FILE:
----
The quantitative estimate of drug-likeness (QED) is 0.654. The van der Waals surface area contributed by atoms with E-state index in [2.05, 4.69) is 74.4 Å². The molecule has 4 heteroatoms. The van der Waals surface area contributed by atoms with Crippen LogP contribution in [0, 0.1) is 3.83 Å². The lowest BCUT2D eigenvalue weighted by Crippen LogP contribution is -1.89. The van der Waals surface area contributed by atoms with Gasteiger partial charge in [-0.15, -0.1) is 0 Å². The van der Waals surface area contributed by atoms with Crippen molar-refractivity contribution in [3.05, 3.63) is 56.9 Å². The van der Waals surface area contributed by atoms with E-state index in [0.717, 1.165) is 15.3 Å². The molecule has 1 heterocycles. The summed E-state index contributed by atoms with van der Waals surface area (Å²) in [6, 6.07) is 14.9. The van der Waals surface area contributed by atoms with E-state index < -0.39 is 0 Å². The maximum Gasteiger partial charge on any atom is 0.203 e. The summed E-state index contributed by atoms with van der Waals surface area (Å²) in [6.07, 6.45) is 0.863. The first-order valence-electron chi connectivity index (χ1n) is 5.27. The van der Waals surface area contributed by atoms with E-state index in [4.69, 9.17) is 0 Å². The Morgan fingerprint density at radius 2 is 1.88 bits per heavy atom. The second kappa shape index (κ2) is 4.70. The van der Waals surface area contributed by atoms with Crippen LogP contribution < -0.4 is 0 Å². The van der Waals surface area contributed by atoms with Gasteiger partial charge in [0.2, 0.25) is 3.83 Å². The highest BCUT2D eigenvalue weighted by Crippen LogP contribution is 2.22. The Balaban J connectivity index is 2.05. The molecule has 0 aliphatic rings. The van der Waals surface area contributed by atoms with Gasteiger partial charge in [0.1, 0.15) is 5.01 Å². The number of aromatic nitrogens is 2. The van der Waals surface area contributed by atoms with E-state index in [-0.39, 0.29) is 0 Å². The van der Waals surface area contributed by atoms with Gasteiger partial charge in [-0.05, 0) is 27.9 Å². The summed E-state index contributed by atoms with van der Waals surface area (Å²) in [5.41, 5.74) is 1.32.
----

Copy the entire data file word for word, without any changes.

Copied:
The quantitative estimate of drug-likeness (QED) is 0.654. The van der Waals surface area contributed by atoms with E-state index in [2.05, 4.69) is 74.4 Å². The molecule has 4 heteroatoms. The van der Waals surface area contributed by atoms with Crippen LogP contribution in [0, 0.1) is 3.83 Å². The lowest BCUT2D eigenvalue weighted by Crippen LogP contribution is -1.89. The van der Waals surface area contributed by atoms with Gasteiger partial charge in [-0.15, -0.1) is 0 Å². The van der Waals surface area contributed by atoms with Crippen molar-refractivity contribution in [3.05, 3.63) is 56.9 Å². The van der Waals surface area contributed by atoms with E-state index in [0.717, 1.165) is 15.3 Å². The molecule has 1 heterocycles. The summed E-state index contributed by atoms with van der Waals surface area (Å²) in [6, 6.07) is 14.9. The van der Waals surface area contributed by atoms with E-state index < -0.39 is 0 Å². The maximum Gasteiger partial charge on any atom is 0.203 e. The summed E-state index contributed by atoms with van der Waals surface area (Å²) in [6.07, 6.45) is 0.863. The first-order valence-electron chi connectivity index (χ1n) is 5.27. The van der Waals surface area contributed by atoms with E-state index in [4.69, 9.17) is 0 Å². The Morgan fingerprint density at radius 2 is 1.88 bits per heavy atom. The second kappa shape index (κ2) is 4.70. The van der Waals surface area contributed by atoms with Crippen LogP contribution < -0.4 is 0 Å². The van der Waals surface area contributed by atoms with Gasteiger partial charge in [0.2, 0.25) is 3.83 Å². The highest BCUT2D eigenvalue weighted by Crippen LogP contribution is 2.22. The Balaban J connectivity index is 2.05. The molecule has 0 aliphatic rings. The van der Waals surface area contributed by atoms with Gasteiger partial charge in [0.1, 0.15) is 5.01 Å². The number of aromatic nitrogens is 2. The van der Waals surface area contributed by atoms with E-state index in [-0.39, 0.29) is 0 Å². The van der Waals surface area contributed by atoms with Gasteiger partial charge in [-0.05, 0) is 27.9 Å². The summed E-state index contributed by atoms with van der Waals surface area (Å²) in [5.41, 5.74) is 1.32.